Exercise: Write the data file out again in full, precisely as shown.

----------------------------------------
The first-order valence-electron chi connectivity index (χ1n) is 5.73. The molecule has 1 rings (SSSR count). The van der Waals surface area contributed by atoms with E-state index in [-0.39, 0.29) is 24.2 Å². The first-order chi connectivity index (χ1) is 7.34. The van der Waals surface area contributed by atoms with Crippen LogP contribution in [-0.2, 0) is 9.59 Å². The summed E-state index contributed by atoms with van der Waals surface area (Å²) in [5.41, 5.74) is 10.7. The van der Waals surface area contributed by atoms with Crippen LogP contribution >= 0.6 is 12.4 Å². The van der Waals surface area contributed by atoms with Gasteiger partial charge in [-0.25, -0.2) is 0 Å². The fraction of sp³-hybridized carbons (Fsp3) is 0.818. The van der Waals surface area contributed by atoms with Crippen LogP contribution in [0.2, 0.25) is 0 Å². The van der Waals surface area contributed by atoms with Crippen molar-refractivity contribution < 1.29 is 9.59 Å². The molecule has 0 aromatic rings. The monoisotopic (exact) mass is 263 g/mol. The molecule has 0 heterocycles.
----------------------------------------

The first-order valence-electron chi connectivity index (χ1n) is 5.73. The molecule has 1 rings (SSSR count). The van der Waals surface area contributed by atoms with E-state index in [-0.39, 0.29) is 24.2 Å². The first-order chi connectivity index (χ1) is 7.34. The van der Waals surface area contributed by atoms with Crippen LogP contribution in [-0.2, 0) is 9.59 Å². The summed E-state index contributed by atoms with van der Waals surface area (Å²) in [5.41, 5.74) is 10.7. The van der Waals surface area contributed by atoms with Crippen LogP contribution >= 0.6 is 12.4 Å². The van der Waals surface area contributed by atoms with Gasteiger partial charge in [-0.25, -0.2) is 0 Å². The fraction of sp³-hybridized carbons (Fsp3) is 0.818. The van der Waals surface area contributed by atoms with Crippen LogP contribution in [0.2, 0.25) is 0 Å². The van der Waals surface area contributed by atoms with Crippen molar-refractivity contribution < 1.29 is 9.59 Å². The molecule has 0 aromatic rings. The monoisotopic (exact) mass is 263 g/mol. The molecule has 0 heterocycles.